Which is not to say that in a workshop, we should overindulge the author or fail to flag genuine questions or anything that distracts us; but we should be aware of the effect that a wrinkled, raw-looking manuscript has over us, leading us into the false belief that everything is up for grabs and that we are co-authoring a story or essay. We are not. We are reading and offering feedback. That is all. We might be able to suggest that something is not working; we may be able to point out some really big blind spots. In our workshop, we read a great story-in-progress about a character I loved, a sassy cop, who happened to have an inconvenient crush on another male cop, only to find out from the writer that the story’s “he” was really a “she.” All or nearly all of us had misunderstood the character’s gender for at least the first opening pages; I continued to misunderstand for many more, so enamored was I of this “male” character who subverted so many cliches! (Or not. As a female, the character conformed more to type, unfortunately.)
We may be tempted to prescribe potential solutions, as I — bad workshopper — was tempted to do. (Are you sure the cop can’t be a guy? He makes a really smart and funny and likeable guy. I miss him already and he never existed, even in a fictional sense!) But in the end, the writer will have to supply the integrated solution.
But back to the larger problem, which suggests how easily workshopping can be an essentially conservative process, rewarding what is most familiar to us. Take a really good, published book. Now imagine it being workshopped.
Obviously, Hemingway (choppy sentences! Lack of transitions!), Faulkner (what the hell is going on?), James Joyce even in his less-experimental works (POV confusion! ), Henry James (wordy wordy wordy!), Virginia Woolf’s To the Lighthouse (wait – we’re in the middle of the book and suddenly the main character dies and we’re told in parentheses!?) and nearly every innovative classic text would fail, disastrously. These would not be happy or fruitful discussions. Not that I can imagine Ernest or William or James or Henry or Virginia caring — at least I hope not. (Take the stones out of the pockets, Virginia. We love your work.)
But those are classics, some of them experimental. Those are exceptional authors and exceptional works. What happens if we take a somewhat more conventional book and workshop it?
I could choose any of a dozen books I’ve read this year, but to be neutral and fair, I’ll select the book that happens to be the one my MFA mentee group is discussing this week online, which I’ve read twice now, having forgotten most of the details after the first time around. (A mid-life MFA has its pleasures, but also its challenges.)
The book is Jeffrey Eugenides The Virgin Suicides, told in the plural first person by an ill-defined group of narrators – adolescent boys – who are watching and reflecting upon the suicidal Lisbon girls.
Let’s take a look at the single most common comment that came up in our workshop, in reference to our own student works, two weeks ago: “This character doesn’t seem embodied.”
The Virgin Suicides narrators are completely disembodied. We don’t know much about them, though we are looking through their eyes. We don’t even know their names. We certainly don’t know their eye and hair color, whether they are fat or slim. They are not individuated – and that is the point. They are not described – and that too, perhaps, is the point.
In a 2005 3:AM Magazine interview, Eugenides said, “I don’t know why I seem to like impossible voices. I think it may come from religious literature, you get a voice that issues from a mysterious place and tells you things of the utmost importance. There’s something I like about that, about not being able to know exactly where the voice is coming from. Certainly, that’s the case in The Virgin Suicides where you don’t know how many boys it is. Is it one, two or a hundred, you don’t know. But the voice is compelling and holding your attention and it seems to me that only in novels and in literature can you come up with such voices. ”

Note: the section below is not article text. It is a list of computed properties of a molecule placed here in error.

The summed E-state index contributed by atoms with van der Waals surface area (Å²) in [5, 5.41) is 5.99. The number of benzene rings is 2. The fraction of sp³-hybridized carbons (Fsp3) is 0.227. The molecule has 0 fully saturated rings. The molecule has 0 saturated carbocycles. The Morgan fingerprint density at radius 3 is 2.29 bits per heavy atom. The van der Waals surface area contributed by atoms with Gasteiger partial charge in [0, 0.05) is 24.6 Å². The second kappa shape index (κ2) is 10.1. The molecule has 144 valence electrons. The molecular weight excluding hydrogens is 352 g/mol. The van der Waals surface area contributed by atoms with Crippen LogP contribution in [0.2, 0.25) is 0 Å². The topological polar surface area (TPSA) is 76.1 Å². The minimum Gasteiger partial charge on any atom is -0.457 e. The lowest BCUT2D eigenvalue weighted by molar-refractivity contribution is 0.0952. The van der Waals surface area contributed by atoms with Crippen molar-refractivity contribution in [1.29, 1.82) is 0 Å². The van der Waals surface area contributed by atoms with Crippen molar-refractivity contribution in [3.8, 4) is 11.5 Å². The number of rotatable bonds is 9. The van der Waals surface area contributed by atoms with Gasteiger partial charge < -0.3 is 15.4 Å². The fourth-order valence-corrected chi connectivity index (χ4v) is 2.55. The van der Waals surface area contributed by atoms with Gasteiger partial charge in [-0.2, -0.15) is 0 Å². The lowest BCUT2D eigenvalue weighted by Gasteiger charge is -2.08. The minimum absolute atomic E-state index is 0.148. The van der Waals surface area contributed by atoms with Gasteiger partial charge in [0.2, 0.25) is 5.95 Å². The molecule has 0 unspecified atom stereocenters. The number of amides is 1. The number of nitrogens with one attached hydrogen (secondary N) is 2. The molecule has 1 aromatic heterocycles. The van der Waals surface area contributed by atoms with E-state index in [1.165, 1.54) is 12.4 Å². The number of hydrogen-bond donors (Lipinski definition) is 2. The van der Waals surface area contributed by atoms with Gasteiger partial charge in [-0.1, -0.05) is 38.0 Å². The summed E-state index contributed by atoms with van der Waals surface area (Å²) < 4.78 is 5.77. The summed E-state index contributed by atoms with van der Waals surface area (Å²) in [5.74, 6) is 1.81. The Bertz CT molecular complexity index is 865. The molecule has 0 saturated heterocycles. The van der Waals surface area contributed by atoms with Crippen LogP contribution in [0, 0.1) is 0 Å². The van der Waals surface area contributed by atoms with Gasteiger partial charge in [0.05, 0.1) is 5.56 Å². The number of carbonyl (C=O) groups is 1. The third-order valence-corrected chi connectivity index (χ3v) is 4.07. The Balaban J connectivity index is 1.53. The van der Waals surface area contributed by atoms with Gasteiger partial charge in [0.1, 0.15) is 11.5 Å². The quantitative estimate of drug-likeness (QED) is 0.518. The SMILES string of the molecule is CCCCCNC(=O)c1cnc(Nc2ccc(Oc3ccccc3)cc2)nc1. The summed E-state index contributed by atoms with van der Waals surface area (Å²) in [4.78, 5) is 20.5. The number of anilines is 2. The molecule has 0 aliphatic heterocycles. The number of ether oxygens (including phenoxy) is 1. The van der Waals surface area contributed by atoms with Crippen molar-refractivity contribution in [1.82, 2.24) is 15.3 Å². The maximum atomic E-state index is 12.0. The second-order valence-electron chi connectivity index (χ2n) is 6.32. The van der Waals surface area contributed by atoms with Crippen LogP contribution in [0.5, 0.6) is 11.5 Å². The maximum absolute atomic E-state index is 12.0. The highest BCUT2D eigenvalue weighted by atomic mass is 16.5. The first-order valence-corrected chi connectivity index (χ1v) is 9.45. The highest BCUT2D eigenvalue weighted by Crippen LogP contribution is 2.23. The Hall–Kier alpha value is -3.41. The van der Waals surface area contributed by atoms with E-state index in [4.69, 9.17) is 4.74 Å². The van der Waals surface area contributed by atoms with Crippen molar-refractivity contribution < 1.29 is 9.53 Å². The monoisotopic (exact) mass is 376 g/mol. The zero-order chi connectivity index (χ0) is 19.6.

Try explaining that to your fellow students in a workshop.
Virgin Suicides would fail the workshop test in other ways – just as it would fail many a book club discussion. The deaths of the virgins (sorry for the plot spoiler) are melodramatic and not credible or well-explained. (Admittedly, this bothered me, but it was so part of the author’s larger themes that I can’t do more than quibble.) Loose threads? This book is a moth-eaten shawl. But it’s also a thing of beauty and the very distinct vision of an author who writes with style and purpose, telling the stories he seems made to tell.
I could go on – but I’m well-past reasonable blogpost wordcount. Let me close here, reiterating that I loved my first MFA residency, and I’m not against workshopping (that evil gerund). In some (not all) of our 49 Alaska Writing Center classes, we will be using workshopping methods; any one who takes active part in a community of writers ends up critiquing or being critiqued in some way, and certainly sharing and learning how to parse feedback is an essential step in the lifelong education of a writer.
What I do believe is this: workshopping is an art, an art that must be learned and hopefully can be taught, just like writing. It demands thinking not just about our own work, not just about our fellow students’ work, but about all of literature, asking all the difficult questions: How do we understand what we read? How would different people in different times or places read this differently? What does it mean to be a responsible and informed critic? How has the fairly modern process of workshopping changed American literature over the last half-century (actually, a book has been written about just that topic, and I plan to read it soon, and would love to hear others’ opinions — perhaps even at this very blog).
It takes work to workshop. That’s the plain truth.
So much more to do; so much more to learn and discuss. Glad we’re all in it together.